By John Celock
A new poll gives good news for Democrats in their bid to recapture control of the U.S. Senate.
A Public Policy Poll released Wednesday shows U.S. Rep. Tammy Duckworth (D) leading U.S. Sen. Mark Kirk (R) in the competitive race for the U.S. Senate in Illinois. The poll has Duckworth with a 42 percent to 36 percent lead over the first term Kirk. Kirk is struggling following his calling Sen. Lindsey Graham, a Republican presidential candidate, a “bro with no ho.” Kirk has since apologized for the remarks, which were captured on an open microphone during a Senate committee meeting.
The poll indicated that Kirk’s disapproval rating in Illinois has gone up from 32 percent in February to 42 percent in July. His approval rating also dropped from 28 percent in February to 25 percent in the new poll. Duckworth, a top recruit for the Democratic Senate Campaign Committee, was an unfamiliar name to 42 percent of those polled. Duckworth did retain a large lead over her Democratic primary opponent, Chicago school board member Andrea Zopp, in the poll.
The Illinois Senate race is one of the most competitive in the country as Democrats seek to reclaim President Barack Obama’s former Senate seat. Duckworth, an Iraq War veteran who lost both of her legs and received wounds to her right arm, was considered the Democrats top recruit to oppose Kirk. Kirk, a former congressman, won the seat in 2010 defeating then state Treasurer Alexi Giannoulias (D) by two percent. Kirk suffered a stroke in 2012 that left him in rehabilitation for a year before returning to the Senate.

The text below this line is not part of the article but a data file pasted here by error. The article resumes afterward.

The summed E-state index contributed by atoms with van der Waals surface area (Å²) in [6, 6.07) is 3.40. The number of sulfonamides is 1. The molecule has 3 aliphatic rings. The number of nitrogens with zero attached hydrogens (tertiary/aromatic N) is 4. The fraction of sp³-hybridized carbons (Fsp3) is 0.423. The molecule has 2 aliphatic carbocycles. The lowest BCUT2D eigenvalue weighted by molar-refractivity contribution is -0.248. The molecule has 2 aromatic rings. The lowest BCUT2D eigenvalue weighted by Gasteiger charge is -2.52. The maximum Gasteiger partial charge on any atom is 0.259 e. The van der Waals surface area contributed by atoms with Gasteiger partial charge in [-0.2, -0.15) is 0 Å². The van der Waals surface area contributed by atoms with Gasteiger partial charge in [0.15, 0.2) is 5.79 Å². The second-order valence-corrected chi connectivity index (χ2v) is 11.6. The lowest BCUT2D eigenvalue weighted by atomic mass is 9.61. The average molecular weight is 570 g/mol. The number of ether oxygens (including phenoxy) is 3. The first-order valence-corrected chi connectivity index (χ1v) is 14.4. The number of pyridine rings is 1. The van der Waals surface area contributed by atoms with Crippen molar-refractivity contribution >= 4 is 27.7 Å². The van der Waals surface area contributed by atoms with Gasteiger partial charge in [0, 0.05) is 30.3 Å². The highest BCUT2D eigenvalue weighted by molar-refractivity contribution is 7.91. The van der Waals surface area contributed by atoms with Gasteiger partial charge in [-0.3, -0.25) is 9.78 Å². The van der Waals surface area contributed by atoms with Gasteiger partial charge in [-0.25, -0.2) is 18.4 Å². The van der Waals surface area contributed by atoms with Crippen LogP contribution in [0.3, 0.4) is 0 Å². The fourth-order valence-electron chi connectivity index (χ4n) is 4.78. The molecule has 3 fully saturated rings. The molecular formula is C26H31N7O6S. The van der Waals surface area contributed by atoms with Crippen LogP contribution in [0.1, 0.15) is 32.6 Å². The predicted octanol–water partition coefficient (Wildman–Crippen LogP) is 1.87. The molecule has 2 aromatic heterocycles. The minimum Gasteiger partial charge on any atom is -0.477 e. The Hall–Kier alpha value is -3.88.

On Tuesday, Illinois GOP businessman and donor Rod Gidwitz called on Kirk to drop his bid for a second term, saying that Kirk would not win and could hurt down ballot GOP candidates in the state. On Wednesday he said he was having “second thoughts” about the comments.
Kirk’s comments about Graham came in June when he was caught on an open microphone during a Senate Appropriations Committee meeting making the comment about the unmarried Graham.
“I’ve been joking with Lindsey, Kirk was heard saying to another senator. “Did you see that? He’s going to have a rotating first lady. He’s a bro with no ho.”
Kirk has since apologized for his comment about Graham.
Duckworth first rose to political prominence with her competitive but unsuccessful 2006 race for Congress. She went on to serve as Illinois veterans affairs director in the cabinets of former Govs. Rod Blagojevich (D) and Pat Quinn (D) before being tapped in 2009 by Obama to become assistant secretary for public and intergovernmental affairs at the U.S. Department of Veterans Affairs. She held the federal veterans post until 2011 when she stepped down to run successfully for Congress in 2012. She is the first disabled woman elected to Congress.
Kirk’s seat has consistently flipped between parties over the last two decades. In 1992, Democrat Carol Mosley-Braun unseated Sen. Alan Dixon in the Democratic primary in her bid to become the nation’s first African-American woman senator. Mosley-Braun was defeated by Republican Peter Fitzgerald in 1998.
Fitzgerald did not seek a second term in 2004 paving the way for Obama to capture the seat. After Obama stepped down to become president, Blagojevich tapped Democrat Roland Burris to hold the seat until the 2010 election, when Kirk won the seat.